All parts of the country are undergoing radical restructuring of
their state and regional economies. Globalization is forcing "old"
manufacturing into direct competition with emerging economies around
the world. Education and expertise are becoming widespread in former
"third world" nations so that manufacturing (and even service)
processes that have become "routine" can be established virtually
anywhere in the world where appropriate labor and infrastructure can
be assembled. As Thomas Friedman puts it, the world has become
"flat," communication advances, the development of global supply
chains and rising educational attainment means production is not
limited to Europe and the North America as it has in the past.
What's a state to do as its traditional industries no longer provide
employment for all of its population? In many states the
"middle" employment categories are disappearing, that is those jobs
that provided middle income salaries, and economic security and no
longer secure. Instead new industries, calling for new combinations
of advanced skills command the highest salaries, and a host of low
skill jobs become the destination of those who formerly were
employed by the "middle."
States are seeking analysis of these trends and, more importantly,
strategies they can employ to foster new economic growth, to provide
transition opportunities to workers displaced from the "middle." The
range of potential policy agendas is broad, including education
policy, workforce development, fostering entrepreneurship and
supplies of venture capital and trade policy.
Theories of economic growth harnessed to support these policy
agendas focus on (a) so-called cluster strategies where combinations
or industries sharing common resources and supply chains are
fostered, or (b) the development of entrepreneurial firms especially
in the "second stage" of development roughly when employment passes
100 and professional management development is required or (c) "Mid
Market" firms where sales stand between $50 million and $100
million. If clusters or second stage or mid-market firms are the
"trigger" to faster economic growth then supporting policies could
be used to spur regional development.
The Analytical Promise of NETS
The National Establishment Time series is a data source describing
virtually all establishments in the country (available conveniently
by states) in terms of employment and sales, along with a extensive
list of other descriptive indicators of industry, location,
ownership, and legal status. The 2006 release contains data over a
17 year period from 1990-2006. The data are derived from the
credit reporting service of Dun and Bradstreet and is distributed by
Walls and Associates*.
There are a few key advantages to the NETS data. First, from the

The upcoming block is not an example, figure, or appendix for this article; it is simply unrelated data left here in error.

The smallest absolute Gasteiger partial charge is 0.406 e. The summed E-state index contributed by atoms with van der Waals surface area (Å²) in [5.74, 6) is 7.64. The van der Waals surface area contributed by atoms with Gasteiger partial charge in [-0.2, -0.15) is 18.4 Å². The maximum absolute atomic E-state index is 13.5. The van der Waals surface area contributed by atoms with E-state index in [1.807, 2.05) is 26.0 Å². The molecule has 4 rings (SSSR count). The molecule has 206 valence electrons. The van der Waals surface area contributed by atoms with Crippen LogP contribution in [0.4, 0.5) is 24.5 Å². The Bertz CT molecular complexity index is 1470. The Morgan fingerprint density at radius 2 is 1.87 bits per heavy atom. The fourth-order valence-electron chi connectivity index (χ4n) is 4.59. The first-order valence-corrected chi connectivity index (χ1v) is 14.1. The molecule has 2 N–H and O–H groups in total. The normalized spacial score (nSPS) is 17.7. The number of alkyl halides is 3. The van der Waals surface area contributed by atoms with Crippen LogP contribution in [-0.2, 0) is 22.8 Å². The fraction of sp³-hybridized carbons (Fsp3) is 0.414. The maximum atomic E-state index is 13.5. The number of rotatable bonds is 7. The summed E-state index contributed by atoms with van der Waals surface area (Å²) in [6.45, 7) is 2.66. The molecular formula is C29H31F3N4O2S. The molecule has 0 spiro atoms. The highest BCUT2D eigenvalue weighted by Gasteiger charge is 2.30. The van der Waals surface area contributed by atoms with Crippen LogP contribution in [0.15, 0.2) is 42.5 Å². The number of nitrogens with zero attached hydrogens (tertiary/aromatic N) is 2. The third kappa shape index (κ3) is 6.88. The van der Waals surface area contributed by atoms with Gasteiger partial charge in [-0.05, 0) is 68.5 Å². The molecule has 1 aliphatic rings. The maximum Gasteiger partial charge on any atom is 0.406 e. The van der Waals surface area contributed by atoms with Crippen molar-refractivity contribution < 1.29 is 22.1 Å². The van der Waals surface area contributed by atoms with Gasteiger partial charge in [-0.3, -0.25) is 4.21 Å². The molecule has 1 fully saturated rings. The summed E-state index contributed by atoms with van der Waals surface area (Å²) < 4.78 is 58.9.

perspective of fully characterizing employment change, the NETS
captures business relocation. Unlike the other data sources
described above, the NETS database tracks business address changes
and identifies business moves over time within the entire country.
As discussed below, this is important because business retention and
attraction issues are often at the center of policy debates at the
state (and local) level. In addition, the NETS offers significant
advantages in actually carrying out research on employment dynamics
(or other topics). The use of freely available government data from
the Bureau of Labor Statistics, or Bureau of Economic Analysis or
the Census for the analysis of growth trends at detailed industry
and geographic levels is highly restricted because of
confidentiality reasons, and hence requires a long and complex
process of application and approval. As a practical matter, this has
deterred many researchers from pursuing research with these data,
and has clearly made it difficult to do research in a timely manner.
In addition, again because of confidentiality, researchers working
with these data sources are restricted in the geographic detail to
which they can disaggregate in describing results. And this
confidentiality extends to studying and certainly extends to
identifying particular companies. With the NETS data, in contrast,
none of these problems arise. The data are accessible and there are
no confidentiality restrictions imposed on users.
The level of analysis detail supported by these data provides a
means to identify the trends state economic development authorities
and private interested parties are looking for, and thus provides a
new level of precision in data informed policy development.
See further resources in the Economic Development section of the
*Walls & Associates
Phone: (510) 763-0641